Farm Ireland

Tuesday 20 March 2018

Viewpoint: Beef meetings vital to halt exodus from beef gemonics

Denis Naughten TD
Denis Naughten TD
Darragh McCullough

Darragh McCullough

Star-gazing is not something that many beef farmers could be accused of up to now. But that was before the Department of Agriculture sent out star ratings to 29,000 suckler farmers over the last month.

Many are angry or mystified with the low ranking some of their most prized breeding stock. Minister Coveney's front-line troops will get a good earful about this and other issues over the coming weeks when they finally tackle the festering negativity about the Beef Data Genomics Programme (BDGP).

It's a pity that we had to wait five months after the opening of the scheme for these meetings to happen. The majority in the beef sector, from farmers up to processors, really want to see a scheme like this up and running. It has the potential to be one of the best schemes in this current Rural Development Programme.

A dry-run at Elphin mart last week revealled just how much the Department is prepared to do to facilitate farmers in fully participating. This is evidenced by the fact that 95pc of the 1,000 farmers that queried their base year figures have won their appeals.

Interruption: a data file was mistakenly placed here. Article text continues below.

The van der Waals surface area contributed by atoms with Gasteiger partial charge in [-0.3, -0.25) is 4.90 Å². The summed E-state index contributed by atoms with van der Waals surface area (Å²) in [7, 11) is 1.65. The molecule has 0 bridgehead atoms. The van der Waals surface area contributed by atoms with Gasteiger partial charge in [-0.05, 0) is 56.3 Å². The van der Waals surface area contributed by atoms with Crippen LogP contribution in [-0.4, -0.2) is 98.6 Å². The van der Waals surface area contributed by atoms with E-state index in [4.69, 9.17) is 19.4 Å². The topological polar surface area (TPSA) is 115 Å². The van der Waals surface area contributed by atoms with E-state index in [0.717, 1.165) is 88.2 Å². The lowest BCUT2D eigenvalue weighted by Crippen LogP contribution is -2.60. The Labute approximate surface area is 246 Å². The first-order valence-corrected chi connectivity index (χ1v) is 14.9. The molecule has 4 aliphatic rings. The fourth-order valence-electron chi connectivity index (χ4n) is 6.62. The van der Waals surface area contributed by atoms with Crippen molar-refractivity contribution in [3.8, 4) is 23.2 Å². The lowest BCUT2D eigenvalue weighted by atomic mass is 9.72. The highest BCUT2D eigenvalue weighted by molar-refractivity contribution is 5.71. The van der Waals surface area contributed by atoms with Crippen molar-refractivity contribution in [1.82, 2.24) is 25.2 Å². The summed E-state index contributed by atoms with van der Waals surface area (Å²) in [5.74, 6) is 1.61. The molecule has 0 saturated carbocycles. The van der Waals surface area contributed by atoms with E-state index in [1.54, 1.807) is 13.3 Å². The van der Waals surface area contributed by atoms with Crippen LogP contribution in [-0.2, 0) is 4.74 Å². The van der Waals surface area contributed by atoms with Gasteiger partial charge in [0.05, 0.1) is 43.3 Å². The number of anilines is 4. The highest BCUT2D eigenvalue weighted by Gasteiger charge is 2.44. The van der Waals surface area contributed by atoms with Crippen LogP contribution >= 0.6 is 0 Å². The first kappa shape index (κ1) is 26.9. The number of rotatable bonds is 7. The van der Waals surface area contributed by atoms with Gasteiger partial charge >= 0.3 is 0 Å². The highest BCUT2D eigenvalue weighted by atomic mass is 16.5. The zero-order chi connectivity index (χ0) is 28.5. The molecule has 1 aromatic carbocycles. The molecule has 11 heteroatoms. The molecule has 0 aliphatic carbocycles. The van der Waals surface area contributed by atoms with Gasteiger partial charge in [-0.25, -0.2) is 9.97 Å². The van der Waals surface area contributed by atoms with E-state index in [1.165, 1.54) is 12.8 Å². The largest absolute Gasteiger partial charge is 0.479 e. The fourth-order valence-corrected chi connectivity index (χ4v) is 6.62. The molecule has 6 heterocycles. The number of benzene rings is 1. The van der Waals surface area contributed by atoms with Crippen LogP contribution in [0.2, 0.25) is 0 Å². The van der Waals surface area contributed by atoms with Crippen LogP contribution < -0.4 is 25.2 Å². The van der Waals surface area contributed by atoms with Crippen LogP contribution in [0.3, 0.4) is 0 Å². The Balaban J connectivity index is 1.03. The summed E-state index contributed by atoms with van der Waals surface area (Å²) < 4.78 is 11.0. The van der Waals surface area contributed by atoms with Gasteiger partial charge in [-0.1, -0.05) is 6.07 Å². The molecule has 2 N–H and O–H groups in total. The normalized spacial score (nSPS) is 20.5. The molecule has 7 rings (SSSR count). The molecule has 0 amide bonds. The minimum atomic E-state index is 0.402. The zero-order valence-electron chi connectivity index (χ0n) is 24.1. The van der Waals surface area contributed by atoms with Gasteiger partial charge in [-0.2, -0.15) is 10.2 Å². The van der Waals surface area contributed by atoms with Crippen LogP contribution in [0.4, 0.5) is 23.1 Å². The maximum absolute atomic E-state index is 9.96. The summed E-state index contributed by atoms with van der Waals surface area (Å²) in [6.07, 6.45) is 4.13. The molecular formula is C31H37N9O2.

Let's hope that this engagement by the Department is not too little too late.

Some of the country's top beef farmers such as Robin Talbot have outlined on these pages why they are prepared to forego thousands in additional income because of what they see as deal-breakers in the scheme's rules.

At the same meeting in Elphin, farmers heard how 1,400 of their number have already opted to leave the scheme. This is double the figure given to Independent TD Denis Naughten only eight working days previous, belying a shocking increase in the rate of exit by farmers from the scheme before it ever gets going.

As Deputy Naughten rightly points out, the Department has set itself a sizeable challenge in attempting to change a long established culture of beef breeding in the space of six years, when the same exercise took well over a decade to achieve in dairying.

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After fighting so hard for schemes specifically tailored to the sector, it would reflect badly on not only the Department, but also the farming organisations that lobbied for beef payments, if millions were left unclaimed from the €300m that has been allocated to the BDGP.

While the top mandarins' focus over the next seven days will be Minister Noonan's Budget next Tuesday, it's important for the credibility of future pitches for Exchequer funding for farmer schemes that the beef sector can prove that it has the ability to roll out schemes as they are delivered.

That is why the meetings starting in Killarney next Monday, followed by Cork, Wexford, Galway, Mayo, Sligo, Limerick, Cavan, and Donegal are vital diary dates for all prospective participants.

Indo Farming